As local officials and community members diligently try to trap Asian giant hornets, the state has posted new resources to help identify the species, which is dangerous to bees and other insects.
The state Department of Agriculture has launched a website titled “Don’t Squish Me!” It helps people differentiate the newly arrived hornet from similar-looking insects such as the Western cicada killer, which is a wasp; the paper wasp, which has a similar body but different markings from the sought-after hornet; and the sawfly, which looks similar to wasps or hornets but is a nonvenomous insect that can’t sting.
Anacortes Parks and Recreation Director Jonn Lunsford said the resource will be a boon as community members join in the effort to spot or capture the Asian giant hornet.
“It helps us all,” he said.
Lunsford’s department helped disperse 10 traps among various agencies including the Swinomish Indian Tribal Community, Skagit County Parks and Recreation and the Upper Skagit Indian Tribe. Lunsford said a community member the department has previously worked with added an 11th trap to the network. So far, no hornets have been captured in Skagit County.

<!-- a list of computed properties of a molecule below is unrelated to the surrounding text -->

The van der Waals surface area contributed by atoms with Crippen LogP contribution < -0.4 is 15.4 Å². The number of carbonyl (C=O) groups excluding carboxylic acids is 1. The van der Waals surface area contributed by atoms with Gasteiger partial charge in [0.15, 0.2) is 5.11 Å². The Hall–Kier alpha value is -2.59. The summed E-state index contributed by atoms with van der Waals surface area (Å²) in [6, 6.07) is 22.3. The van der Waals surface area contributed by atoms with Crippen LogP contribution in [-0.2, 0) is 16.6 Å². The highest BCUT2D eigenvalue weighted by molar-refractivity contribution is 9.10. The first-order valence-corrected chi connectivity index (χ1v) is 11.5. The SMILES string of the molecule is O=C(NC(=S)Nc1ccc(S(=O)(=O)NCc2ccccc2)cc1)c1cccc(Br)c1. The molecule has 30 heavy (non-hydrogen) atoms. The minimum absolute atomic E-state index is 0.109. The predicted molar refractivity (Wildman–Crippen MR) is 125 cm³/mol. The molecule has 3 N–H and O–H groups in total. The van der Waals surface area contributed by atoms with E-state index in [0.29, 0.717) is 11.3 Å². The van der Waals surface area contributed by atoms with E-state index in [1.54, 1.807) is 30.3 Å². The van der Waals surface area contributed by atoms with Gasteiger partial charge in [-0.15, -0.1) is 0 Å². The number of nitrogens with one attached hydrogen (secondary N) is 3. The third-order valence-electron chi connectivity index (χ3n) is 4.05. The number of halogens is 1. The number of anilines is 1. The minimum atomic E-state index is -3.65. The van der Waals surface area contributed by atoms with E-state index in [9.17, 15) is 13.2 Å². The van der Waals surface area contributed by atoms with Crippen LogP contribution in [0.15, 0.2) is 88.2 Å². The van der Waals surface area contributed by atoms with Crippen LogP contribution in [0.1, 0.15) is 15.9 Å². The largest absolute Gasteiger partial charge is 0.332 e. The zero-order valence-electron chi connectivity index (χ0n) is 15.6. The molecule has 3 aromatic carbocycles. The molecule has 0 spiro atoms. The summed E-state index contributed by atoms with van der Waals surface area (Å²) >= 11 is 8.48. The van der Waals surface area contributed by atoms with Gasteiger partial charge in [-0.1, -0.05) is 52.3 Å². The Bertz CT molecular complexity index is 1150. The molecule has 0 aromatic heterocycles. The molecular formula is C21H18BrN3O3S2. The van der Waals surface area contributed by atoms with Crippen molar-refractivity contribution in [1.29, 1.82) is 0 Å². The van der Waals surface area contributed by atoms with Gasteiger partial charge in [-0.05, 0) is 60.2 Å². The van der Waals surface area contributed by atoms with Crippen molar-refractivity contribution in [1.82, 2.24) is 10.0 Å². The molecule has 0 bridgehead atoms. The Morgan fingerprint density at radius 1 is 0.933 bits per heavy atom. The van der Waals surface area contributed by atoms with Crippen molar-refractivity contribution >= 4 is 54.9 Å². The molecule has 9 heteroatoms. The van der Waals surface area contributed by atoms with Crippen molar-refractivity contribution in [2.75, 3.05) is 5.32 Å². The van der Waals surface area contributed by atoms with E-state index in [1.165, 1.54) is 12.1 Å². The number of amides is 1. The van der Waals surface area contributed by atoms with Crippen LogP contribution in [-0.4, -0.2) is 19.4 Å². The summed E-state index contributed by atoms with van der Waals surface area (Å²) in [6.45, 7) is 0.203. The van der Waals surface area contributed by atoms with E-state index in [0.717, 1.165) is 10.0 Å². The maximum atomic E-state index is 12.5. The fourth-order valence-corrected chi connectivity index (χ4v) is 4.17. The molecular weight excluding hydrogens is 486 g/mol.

For those who want to construct and monitor their own traps, Lunsford encourages them to get in touch with the state Department of Agriculture.
More information can be found on the department website, and questions can be directed to the department’s pest program at 1-800-443-6684.
Asian giant hornets are predators of other insects and particularly menacing to honey bees. A group of hornets can destroy a honey bee hive in a few hours. They generally don’t attack humans but can sting when threatened.
The first hornets found in the United States were discovered in Blaine late last year. There were subsequent confirmed discoveries in Custer and Blaine, as well as several in British Columbia.